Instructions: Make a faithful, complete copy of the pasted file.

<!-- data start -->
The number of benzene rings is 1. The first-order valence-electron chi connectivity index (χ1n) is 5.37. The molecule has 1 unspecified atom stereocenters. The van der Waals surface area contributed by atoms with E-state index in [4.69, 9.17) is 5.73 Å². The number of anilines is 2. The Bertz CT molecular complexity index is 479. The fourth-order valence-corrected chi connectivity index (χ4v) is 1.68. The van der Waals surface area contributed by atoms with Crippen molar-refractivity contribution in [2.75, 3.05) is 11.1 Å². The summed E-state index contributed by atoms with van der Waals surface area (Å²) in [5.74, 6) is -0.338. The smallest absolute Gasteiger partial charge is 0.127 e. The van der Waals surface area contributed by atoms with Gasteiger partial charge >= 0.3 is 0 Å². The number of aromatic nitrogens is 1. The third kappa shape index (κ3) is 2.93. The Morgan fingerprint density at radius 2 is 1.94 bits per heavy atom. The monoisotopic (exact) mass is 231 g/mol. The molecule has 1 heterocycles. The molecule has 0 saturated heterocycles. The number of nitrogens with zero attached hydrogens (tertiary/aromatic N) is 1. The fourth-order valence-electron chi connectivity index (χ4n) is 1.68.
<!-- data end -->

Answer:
The number of benzene rings is 1. The first-order valence-electron chi connectivity index (χ1n) is 5.37. The molecule has 1 unspecified atom stereocenters. The van der Waals surface area contributed by atoms with E-state index in [4.69, 9.17) is 5.73 Å². The number of anilines is 2. The Bertz CT molecular complexity index is 479. The fourth-order valence-corrected chi connectivity index (χ4v) is 1.68. The van der Waals surface area contributed by atoms with Crippen molar-refractivity contribution in [2.75, 3.05) is 11.1 Å². The summed E-state index contributed by atoms with van der Waals surface area (Å²) in [5.74, 6) is -0.338. The smallest absolute Gasteiger partial charge is 0.127 e. The van der Waals surface area contributed by atoms with Gasteiger partial charge >= 0.3 is 0 Å². The number of aromatic nitrogens is 1. The third kappa shape index (κ3) is 2.93. The Morgan fingerprint density at radius 2 is 1.94 bits per heavy atom. The monoisotopic (exact) mass is 231 g/mol. The molecule has 1 heterocycles. The molecule has 0 saturated heterocycles. The number of nitrogens with zero attached hydrogens (tertiary/aromatic N) is 1. The fourth-order valence-electron chi connectivity index (χ4n) is 1.68.